Thai-style Scallop Salad

This is from The Hairy Bikers, but I used more easily-sourced ingredients. Thai food’s glory is the perfect balance of sweet, salty, bitter, hot, and sour – which is a good rule of thumb for most savoury recipes, by the way.

I’ve changed their baby squid into scallops, which can be found in most British supermarkets. (See the footnotes for cheaper, & vegan, options.)

Serves: 4 as a starter or 2 as main portion

Preparation Tip – If you prep all the ingredients in advance, this salad can be cooked and on the table in 5 minutes.

For the dressing:

  • 1 hot red chilli (5″ / 13cm long), finely sliced – include seeds & membrane or not to your taste
  • 1 large garlic clove, crushed, and chopped roughly
  • 2 tablespoons molasses sugar (dark muscavado or soft dark brown sugar are fine substitutes)
  • 2 tablespoons fish sauce (or, 2 tsp sea salt flakes)
  • 1 lime: 1/2 of juice only; save the other 1/2 for serving

For the salad:

  • 1 large garlic clove, crushed, and chopped finely
  • 1 small bunch of chives, sliced into 1″ lengths
  • 4-6 spring onions, dark green ends only, sliced on the diagonal into 1/2″ lengths
  • 1/4 of a red onion, chopped very finely (optional)
  • 12-15 cherry tomatoes, halved or quartered
  • 1/2 of a long cucumber: sliced lengthways, seeds scooped out and thickly sliced
  • 1 large handful of fresh mint leaves, chopped or ripped roughly (no stems)
  • 1 large handful of fresh basil leaves, chopped or ripped roughly (no stems)
  • 2 tablespoons vegetable oil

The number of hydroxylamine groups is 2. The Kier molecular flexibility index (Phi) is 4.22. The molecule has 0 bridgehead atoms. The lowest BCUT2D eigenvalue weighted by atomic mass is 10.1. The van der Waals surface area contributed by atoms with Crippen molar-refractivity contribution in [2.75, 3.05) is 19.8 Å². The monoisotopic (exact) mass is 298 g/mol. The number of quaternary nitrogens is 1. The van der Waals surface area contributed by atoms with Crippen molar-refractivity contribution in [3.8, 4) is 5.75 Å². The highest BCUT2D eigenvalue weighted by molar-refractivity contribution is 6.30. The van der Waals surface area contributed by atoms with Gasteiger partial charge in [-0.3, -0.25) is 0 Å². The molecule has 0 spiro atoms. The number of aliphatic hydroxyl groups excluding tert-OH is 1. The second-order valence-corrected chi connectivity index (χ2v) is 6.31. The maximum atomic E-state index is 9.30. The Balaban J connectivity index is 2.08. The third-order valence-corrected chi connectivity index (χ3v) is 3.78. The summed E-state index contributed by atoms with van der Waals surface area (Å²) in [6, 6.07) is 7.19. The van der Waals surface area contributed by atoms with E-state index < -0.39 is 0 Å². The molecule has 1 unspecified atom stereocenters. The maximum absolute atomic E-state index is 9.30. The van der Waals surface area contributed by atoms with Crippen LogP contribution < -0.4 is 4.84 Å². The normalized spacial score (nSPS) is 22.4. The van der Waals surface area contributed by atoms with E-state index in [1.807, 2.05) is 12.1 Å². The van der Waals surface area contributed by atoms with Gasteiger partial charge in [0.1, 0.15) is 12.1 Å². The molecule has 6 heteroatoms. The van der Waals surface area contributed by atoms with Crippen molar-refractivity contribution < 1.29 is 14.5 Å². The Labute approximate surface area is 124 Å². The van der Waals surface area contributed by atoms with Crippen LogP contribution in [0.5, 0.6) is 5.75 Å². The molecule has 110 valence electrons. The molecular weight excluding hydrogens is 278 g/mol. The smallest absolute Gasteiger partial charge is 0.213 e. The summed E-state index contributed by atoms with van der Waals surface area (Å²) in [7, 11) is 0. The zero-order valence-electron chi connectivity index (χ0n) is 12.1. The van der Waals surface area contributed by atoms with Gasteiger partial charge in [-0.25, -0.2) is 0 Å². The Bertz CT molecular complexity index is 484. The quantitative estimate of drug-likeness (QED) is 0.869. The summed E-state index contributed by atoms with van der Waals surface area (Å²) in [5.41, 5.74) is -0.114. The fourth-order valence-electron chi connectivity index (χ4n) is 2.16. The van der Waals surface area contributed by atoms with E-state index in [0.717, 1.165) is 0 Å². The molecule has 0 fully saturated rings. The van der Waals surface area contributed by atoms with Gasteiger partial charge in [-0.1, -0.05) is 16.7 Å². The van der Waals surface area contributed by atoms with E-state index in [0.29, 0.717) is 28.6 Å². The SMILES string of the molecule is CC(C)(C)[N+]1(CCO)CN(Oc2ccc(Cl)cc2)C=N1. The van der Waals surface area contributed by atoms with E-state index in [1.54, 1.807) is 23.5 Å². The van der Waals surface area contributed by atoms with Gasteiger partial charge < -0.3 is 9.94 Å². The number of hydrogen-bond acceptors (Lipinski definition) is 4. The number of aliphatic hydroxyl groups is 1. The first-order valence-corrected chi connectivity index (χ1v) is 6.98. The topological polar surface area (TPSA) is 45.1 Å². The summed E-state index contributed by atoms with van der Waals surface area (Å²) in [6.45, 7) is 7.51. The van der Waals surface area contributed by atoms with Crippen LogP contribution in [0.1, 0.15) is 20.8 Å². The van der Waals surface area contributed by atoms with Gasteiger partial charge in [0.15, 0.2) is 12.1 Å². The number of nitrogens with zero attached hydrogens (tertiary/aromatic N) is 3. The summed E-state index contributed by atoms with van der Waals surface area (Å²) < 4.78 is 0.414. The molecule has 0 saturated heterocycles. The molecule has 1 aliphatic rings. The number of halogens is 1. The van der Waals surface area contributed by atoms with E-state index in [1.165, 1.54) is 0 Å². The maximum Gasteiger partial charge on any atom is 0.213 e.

• 1 tablespoon sesame oil (if you don’t have this you can use 3 Tbsp veg oil)
  • A thumb-sized piece of fresh ginger root, peeled, and finely sliced
  • 4 large King scallops, with orange roe if possible (see footnotes for cheaper, and vegan, options)
  • White sesame seeds, to garnish
  • Peanuts, skinned and unsalted; roughly chopped, to garnish
  • Squeeze of fresh lime juice, to garnish (see dressing ingredients)


  • A chopping board and sharp knife
  • A pestle and mortar (or, a food processor)
  • 1 large and 1 medium mixing bowls; plus 4 small bowls or plates to serve
  • A large, deep frying pan (or wok)

Make the Dressing:

  1. Grind all ingredients in a mortar and pestle until combined (or, whizz briefly in a food processor), and transfer to a medium bowl.

Make the Salad:

  1. Take everything from garlic to basil and toss together in a large bowl.
  2. Heat the oil in your pan until smoking hot. Fry the ginger for about 15 seconds, stirring constantly.
  3. Add the scallops and fry for no more than 2 minutes, stirring/flipping all the while, until they’re coloured slightly golden. Take care, as the hot oil will spit.
  4. Take the pan off the hob. Pour all the contents into the dressing bowl; toss well, then tip the whole lot over the salad ingredients in the other bowl.
  5. Toss everything together and put into bowls/onto plates to serve. Ensure each starter serving has one scallop on top (2 for each main serving), and slice each horizontally. Scatter over sesame seeds and peanuts, with a quick squeeze of lime juice over each serving. Serve immediately.

Cheaper Option
I will readily admit that King scallops are expensive. Even the smaller Queenies are pretty dear. A perfectly suitable substitute for much less money are 250g frozen cooked prawns, defrosted (put them in a sieve and run cold water over them).

Flash-fry the ginger in the same amount of oil for about 2 minutes until crispy and browned; then add all the pan contents along with the drained, defrosted prawns to the dressing bowl as per Step 4. Toss lightly before adding to the salad bowl and continue with Step 5.

Move a few prawns to the top of each serving after plating.

Vegan Option with No Cooking
You don’t need shellfish to make this salad.
If you opt for making it completely vegan, and without cooking, just add the oils and finely sliced fresh ginger to the the dressing ingredients, and grind/whizz.
When making the salad this way, I reverse the oil proportions (2 Tbsp sesame + 1 Tbsp veg); use 2 tsp sea salt instead of fish sauce for the salt balance; and add pumpkin seeds for extra crunch and goodness.
Serve on top of roughly torn lettuce leaves (romaine, iceberg, little gem, etc).


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